# hashCode and equals

Swerrgy Smith
Ranch Hand
Posts: 94
Dear all,

In the test CD of K&B book, there is one example:

One of the answers in the CD is

I wonder if this is correct? Because according the the contract between equals and hashCode, "but equals() and hashCode() are bound together by a joint contract that specifies if two objects are considered equal using the equals() method, then they must have identical hashcode values."

In this case, if we have 2 object A and B. Supporse that they have the same code, but A.bal = 2, A.rate = 3, B.bal = 3, B.rate = 2. In this case, equals() return true but these objects do not have the same hashCode, which violate the contract.

Vijitha Kumara
Bartender
Posts: 3913
9
if we have 2 object A and B. Supporse that they have the same code, but A.bal = 2, A.rate = 3, B.bal = 3, B.rate = 2. In this case, equals() return true but these objects do not have the same hashCode, which violate the contract.

Yes, Correct.
Is there anything else mentioned in the question? Have you checked the errata whether anything related to this presents?

Abhay Agarwal
Ranch Hand
Posts: 1376
I think you are correct. Also given equals() method do not satisfy one of the contract point
For any non-null reference value x, x.equals(null) should return false.

Below mentioned is my analysis

Output is

HashCode Contract
1. Whenever it is invoked on the same object more than once during an execution of a Java application, the hashCode method must consistently return the same integer, provided no information used in equals comparisons on the object is modified. This integer need not remain consistent from one execution of an application to another execution of the same application.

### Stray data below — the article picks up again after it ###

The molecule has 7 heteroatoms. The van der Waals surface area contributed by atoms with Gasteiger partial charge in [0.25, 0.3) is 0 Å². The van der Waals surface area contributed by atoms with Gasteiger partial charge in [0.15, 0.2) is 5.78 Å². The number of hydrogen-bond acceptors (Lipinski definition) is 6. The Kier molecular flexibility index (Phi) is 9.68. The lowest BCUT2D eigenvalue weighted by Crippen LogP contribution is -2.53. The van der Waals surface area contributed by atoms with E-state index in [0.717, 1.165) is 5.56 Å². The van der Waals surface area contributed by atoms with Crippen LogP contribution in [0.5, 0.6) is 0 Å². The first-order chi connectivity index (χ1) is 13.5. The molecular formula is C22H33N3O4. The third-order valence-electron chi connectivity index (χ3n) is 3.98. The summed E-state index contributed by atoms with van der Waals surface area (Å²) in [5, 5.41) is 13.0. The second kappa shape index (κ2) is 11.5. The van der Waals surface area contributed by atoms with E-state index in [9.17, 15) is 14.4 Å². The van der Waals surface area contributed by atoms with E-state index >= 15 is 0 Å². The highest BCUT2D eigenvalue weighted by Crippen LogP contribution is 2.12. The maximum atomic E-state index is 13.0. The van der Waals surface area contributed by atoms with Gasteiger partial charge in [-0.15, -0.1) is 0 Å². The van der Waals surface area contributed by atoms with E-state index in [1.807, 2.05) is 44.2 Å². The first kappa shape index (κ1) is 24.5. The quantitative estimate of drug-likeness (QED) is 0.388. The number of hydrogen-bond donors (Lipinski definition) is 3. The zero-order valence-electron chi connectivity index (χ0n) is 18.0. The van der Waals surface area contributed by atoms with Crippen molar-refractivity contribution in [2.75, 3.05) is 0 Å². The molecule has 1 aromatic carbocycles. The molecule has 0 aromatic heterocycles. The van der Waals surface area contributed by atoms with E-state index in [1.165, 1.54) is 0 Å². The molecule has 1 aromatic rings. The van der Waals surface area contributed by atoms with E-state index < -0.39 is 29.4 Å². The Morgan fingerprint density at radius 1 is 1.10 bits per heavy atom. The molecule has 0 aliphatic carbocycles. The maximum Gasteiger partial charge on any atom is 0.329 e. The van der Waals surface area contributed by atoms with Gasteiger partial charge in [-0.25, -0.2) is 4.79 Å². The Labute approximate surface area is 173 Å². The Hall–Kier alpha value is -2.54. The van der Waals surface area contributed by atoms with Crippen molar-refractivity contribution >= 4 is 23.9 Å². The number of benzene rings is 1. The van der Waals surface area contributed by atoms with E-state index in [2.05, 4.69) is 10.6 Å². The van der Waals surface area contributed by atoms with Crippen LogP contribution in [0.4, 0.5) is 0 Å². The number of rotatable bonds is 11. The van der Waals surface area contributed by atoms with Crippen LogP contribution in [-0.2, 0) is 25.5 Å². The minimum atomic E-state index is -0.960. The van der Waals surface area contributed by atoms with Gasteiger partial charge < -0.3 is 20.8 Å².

A.hashCode() 16
A.hashCode() 16
B.hashCode() 24
B.hashCode() 24

2. •If two objects are equal according to the equals(Object) method, then calling the hashCode method on each of the two objects must produce the same integer result.
A.hashCode() = 16
B.hashCode() = 24
A.equals(B) = true

3. •It is not required that if two objects are unequal according to the equals(java.lang.Object) method, then calling the hashCode method on each of the two objects must produce distinct integer results. However, the programmer should be aware that producing distinct integer results for unequal objects may improve the performance of hashtables
A.equals(B) = false
A.hashCode() = 48
B.hashCode() = 24

Equals Contract
1. •It is reflexive: for any non-null reference value x, x.equals(x) should return true.
true
true

2. •It is symmetric: for any non-null reference values x and y, x.equals(y) should return true if and only if y.equals(x) returns true
A.equals(B) - true
B.equals(A) - true

3. •It is transitive: for any non-null reference values x, y, and z, if x.equals(y) returns true and y.equals(z) returns true, then x.equals(z) should return true.
A.equals(B) - true
B.equals(C) - true
C.equals(A) - true

4. •It is consistent: for any non-null reference values x and y, multiple invocations of x.equals(y) consistently return true or consistently return false, provided no information used in equals comparisons on the objects is modified
B.equals(A) - true
B.equals(A) - true
B.equals(A) - true

5. •For any non-null reference value x, x.equals(null) should return false.
at aaa.SortOf.equals(SortOf.java:12)
at aaa.SortOf.main(SortOf.java:95)

Swerrgy Smith
Ranch Hand
Posts: 94
Thank all of you for your replies

sakthi moorthy
Ranch Hand
Posts: 54
3 It is not required that if two objects are unequal according to the equals(java.lang.Object) method, then calling the hashCode method on each of the two objects must produce distinct integer results. However, the programmer should be aware that producing distinct integer results for unequal objects may improve the performance of hashtables.

Does that mean if two objects are unequal (a.equals(b) returns false) then a.hashCode() and b.hashCode() may return same integer results ?

i am confused with the usage of word "not".
Correct me if i am wrong.

Vijitha Kumara
Bartender
Posts: 3913
9
sakthi moorthy wrote:3 It is not required that if two objects are unequal according to the equals(java.lang.Object) method, then calling the hashCode method on each of the two objects must produce distinct integer results. However, the programmer should be aware that producing distinct integer results for unequal objects may improve the performance of hashtables.

Does that mean if two objects are unequal (a.equals(b) returns false) then a.hashCode() and b.hashCode() may return same integer results ?

Yes, it is not required to return the same hash code unless the objects are equal (by equals() method).

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